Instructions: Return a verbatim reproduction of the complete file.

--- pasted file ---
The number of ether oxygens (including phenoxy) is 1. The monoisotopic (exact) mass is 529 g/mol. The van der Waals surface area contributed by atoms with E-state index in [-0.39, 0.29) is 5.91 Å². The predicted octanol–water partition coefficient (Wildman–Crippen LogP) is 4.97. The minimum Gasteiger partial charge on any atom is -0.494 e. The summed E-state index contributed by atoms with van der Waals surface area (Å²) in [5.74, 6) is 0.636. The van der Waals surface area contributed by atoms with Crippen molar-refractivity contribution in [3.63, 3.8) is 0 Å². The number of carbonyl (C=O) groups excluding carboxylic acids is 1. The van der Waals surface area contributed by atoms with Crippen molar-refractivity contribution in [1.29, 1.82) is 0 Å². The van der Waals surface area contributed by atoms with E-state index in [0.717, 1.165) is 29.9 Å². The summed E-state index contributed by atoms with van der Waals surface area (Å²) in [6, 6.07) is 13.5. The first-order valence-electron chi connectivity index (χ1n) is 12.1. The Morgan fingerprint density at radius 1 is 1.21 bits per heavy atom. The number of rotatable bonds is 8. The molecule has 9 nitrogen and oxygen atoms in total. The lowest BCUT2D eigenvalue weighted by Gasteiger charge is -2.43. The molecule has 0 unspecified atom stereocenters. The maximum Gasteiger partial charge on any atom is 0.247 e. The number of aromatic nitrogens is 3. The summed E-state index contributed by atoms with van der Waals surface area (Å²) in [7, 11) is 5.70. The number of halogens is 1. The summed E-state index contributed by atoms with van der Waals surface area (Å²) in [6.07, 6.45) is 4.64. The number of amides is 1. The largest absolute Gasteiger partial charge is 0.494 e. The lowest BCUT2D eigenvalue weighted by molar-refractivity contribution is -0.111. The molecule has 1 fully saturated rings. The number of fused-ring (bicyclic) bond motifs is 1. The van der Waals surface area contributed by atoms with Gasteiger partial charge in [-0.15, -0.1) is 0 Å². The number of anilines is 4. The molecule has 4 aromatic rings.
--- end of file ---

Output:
The number of ether oxygens (including phenoxy) is 1. The monoisotopic (exact) mass is 529 g/mol. The van der Waals surface area contributed by atoms with E-state index in [-0.39, 0.29) is 5.91 Å². The predicted octanol–water partition coefficient (Wildman–Crippen LogP) is 4.97. The minimum Gasteiger partial charge on any atom is -0.494 e. The summed E-state index contributed by atoms with van der Waals surface area (Å²) in [5.74, 6) is 0.636. The van der Waals surface area contributed by atoms with Crippen molar-refractivity contribution in [3.63, 3.8) is 0 Å². The number of carbonyl (C=O) groups excluding carboxylic acids is 1. The van der Waals surface area contributed by atoms with Crippen molar-refractivity contribution in [1.29, 1.82) is 0 Å². The van der Waals surface area contributed by atoms with E-state index in [0.717, 1.165) is 29.9 Å². The summed E-state index contributed by atoms with van der Waals surface area (Å²) in [6, 6.07) is 13.5. The first-order valence-electron chi connectivity index (χ1n) is 12.1. The Morgan fingerprint density at radius 1 is 1.21 bits per heavy atom. The number of rotatable bonds is 8. The molecule has 9 nitrogen and oxygen atoms in total. The lowest BCUT2D eigenvalue weighted by Gasteiger charge is -2.43. The molecule has 0 unspecified atom stereocenters. The maximum Gasteiger partial charge on any atom is 0.247 e. The number of aromatic nitrogens is 3. The summed E-state index contributed by atoms with van der Waals surface area (Å²) in [7, 11) is 5.70. The number of halogens is 1. The summed E-state index contributed by atoms with van der Waals surface area (Å²) in [6.07, 6.45) is 4.64. The number of amides is 1. The largest absolute Gasteiger partial charge is 0.494 e. The lowest BCUT2D eigenvalue weighted by molar-refractivity contribution is -0.111. The molecule has 1 fully saturated rings. The number of fused-ring (bicyclic) bond motifs is 1. The van der Waals surface area contributed by atoms with Gasteiger partial charge in [-0.15, -0.1) is 0 Å². The number of anilines is 4. The molecule has 4 aromatic rings.